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San Francisco Health Network

Core Guidance for COVID-19

Last updated on November 3, 2021

Safer Return Together

On January 10, 2022, Health Order C19-07y was updated to align with new changes from the State of California around Mega-Events thresholds and requirements; and added recommendation to wear higher-quality masks and recommendation for children in schools be up-to-date on vaccination.  The previous revision temporarily suspending certain exemptions to the indoor universal mask requirement remains in effect until February 1, 2022. A Redline is available. C19-07y will continue until amended or rescinded by the Health Officer. Please see the FAQ for more information on C19-07y.

Note: On June 15, 2021, the California Blueprint for a Safer Economy was replaced by statewide COVID-19 guidance for certain settings. The San Francisco Health Officer's declaration of a health emergency arising from the pandemic continues to be in effect.

During the COVID-19 pandemic, it’s extra important for everyone to get their flu shot. In past years, the flu has been responsible for thousands of hospitalizations or death in the United States. We need to prevent as much of the flu as we possibly can, so that our clinics and hospitals can focus on caring for patients who are ill with COVID-19. Frequent hand washing, wearing face masks, and social distancing also help to prevent both the flu and COVID-19. Check with your regular healthcare provider to schedule a flu shot. San Francisco also offers free or low-cost flu vaccines to the public.

After June 15, 2021, many of SFDPH's COVID-19 guidance documents will not be updated unless necessary. All SFDPH COVID-19 guidance documents are clearly marked to indicate the time of the last update. Documents that are no longer applicable will be removed.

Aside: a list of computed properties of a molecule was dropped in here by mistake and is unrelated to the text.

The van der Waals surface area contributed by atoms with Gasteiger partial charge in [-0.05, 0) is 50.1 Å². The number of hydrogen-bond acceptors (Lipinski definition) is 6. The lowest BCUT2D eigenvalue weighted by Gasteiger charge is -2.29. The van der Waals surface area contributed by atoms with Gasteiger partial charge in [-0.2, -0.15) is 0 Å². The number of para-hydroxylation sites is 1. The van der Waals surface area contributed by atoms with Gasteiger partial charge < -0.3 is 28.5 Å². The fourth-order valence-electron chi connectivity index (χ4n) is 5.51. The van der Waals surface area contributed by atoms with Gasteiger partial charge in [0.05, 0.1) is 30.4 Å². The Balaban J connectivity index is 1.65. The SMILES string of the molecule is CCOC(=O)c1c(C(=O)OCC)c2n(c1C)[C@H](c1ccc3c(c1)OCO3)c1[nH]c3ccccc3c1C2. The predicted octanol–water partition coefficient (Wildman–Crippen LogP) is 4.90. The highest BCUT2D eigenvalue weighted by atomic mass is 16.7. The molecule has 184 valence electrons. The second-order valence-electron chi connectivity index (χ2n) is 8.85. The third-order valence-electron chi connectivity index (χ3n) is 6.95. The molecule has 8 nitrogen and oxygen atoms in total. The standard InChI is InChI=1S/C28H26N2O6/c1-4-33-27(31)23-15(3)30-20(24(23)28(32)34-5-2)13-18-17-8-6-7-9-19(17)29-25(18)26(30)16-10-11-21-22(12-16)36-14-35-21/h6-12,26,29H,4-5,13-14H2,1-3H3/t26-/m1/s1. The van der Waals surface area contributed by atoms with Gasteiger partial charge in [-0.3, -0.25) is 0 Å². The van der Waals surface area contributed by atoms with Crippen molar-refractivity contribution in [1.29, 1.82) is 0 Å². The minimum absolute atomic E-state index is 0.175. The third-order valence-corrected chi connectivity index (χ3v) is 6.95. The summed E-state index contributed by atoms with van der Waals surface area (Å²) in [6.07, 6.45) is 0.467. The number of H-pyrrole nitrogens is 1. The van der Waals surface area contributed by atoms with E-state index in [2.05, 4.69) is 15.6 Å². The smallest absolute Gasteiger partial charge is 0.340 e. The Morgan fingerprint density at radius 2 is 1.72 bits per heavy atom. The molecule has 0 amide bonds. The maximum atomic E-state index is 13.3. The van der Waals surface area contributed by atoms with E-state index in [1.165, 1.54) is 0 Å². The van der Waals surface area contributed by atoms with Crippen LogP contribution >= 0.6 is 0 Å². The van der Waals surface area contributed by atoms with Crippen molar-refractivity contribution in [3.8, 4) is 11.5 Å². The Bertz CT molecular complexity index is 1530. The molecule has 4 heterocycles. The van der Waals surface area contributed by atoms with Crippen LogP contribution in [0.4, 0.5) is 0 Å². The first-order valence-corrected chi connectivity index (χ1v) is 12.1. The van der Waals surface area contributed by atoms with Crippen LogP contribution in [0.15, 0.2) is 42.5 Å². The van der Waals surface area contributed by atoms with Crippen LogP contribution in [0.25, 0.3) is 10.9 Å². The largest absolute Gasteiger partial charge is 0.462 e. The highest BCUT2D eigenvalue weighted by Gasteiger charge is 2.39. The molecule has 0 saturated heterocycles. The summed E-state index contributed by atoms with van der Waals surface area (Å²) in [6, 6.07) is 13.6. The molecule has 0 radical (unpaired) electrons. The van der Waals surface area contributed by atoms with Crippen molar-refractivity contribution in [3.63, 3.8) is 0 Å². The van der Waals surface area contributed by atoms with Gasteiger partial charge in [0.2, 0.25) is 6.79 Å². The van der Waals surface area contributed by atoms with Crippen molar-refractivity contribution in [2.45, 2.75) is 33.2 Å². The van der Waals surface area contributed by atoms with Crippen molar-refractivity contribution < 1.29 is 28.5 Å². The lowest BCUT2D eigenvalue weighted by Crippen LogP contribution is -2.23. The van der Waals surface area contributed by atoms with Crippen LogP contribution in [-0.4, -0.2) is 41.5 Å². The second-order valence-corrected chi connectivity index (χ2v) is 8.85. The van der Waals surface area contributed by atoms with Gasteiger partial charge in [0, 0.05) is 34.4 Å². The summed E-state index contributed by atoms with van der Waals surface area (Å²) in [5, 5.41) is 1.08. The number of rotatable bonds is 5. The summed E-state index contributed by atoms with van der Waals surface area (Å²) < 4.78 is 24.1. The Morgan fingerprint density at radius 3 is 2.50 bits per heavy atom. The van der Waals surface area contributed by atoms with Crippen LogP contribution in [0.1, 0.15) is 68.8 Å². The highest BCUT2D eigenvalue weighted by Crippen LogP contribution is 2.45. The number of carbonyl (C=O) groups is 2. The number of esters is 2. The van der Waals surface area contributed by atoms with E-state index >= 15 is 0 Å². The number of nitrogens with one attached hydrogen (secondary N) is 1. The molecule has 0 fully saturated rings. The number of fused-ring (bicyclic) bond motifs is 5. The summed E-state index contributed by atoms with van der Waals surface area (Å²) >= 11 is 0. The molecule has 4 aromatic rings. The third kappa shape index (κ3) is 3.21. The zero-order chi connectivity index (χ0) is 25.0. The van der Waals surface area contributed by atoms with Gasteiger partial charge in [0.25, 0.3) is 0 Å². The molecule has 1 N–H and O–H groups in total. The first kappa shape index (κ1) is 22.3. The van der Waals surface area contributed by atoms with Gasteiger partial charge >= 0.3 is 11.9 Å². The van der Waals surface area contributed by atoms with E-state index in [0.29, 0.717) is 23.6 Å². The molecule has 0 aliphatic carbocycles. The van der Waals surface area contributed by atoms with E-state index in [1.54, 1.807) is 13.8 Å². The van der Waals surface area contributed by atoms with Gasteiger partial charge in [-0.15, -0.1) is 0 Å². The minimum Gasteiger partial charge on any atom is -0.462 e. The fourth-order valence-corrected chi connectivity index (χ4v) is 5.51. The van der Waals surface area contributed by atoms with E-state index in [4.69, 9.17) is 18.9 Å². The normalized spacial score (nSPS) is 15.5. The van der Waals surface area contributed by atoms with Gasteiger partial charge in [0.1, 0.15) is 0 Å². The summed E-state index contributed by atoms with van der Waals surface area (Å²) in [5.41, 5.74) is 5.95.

Presented here is information about how COVID-19 is transmitted and health and safety measures to protect yourself and your community.

COVID-19 Basics

How does COVID-19 spread?

COVID-19 is mostly spread from person-to-person in the air through virus-containing droplets in the breath of someone with COVID-19. These droplets enter the air when a person breathes. More droplets can get in the air when infected people talk, sing, cough, or sneeze. Some people with COVID-19 have no symptoms, or their symptoms may be so mild that they do not notice them; these people may still be breathing out virus-containing droplets that can infect others.

COVID-19 can also spread if a person touches their eyes, nose or mouth after touching a contaminated surface (also known as a fomite), however this is less common.

People at risk for severe illness with COVID-19, such as unvaccinated older adults and unvaccinated people with certain medical conditions, including pregnant and recently pregnant people should remain very cautious if participating in activities with other people outside their household, especially in indoor, poorly ventilated or crowded spaces and particularly when protective measures such as wearing face masks may not be used.

How can I protect myself against COVID-19?

What should I know about the COVID-19 vaccine?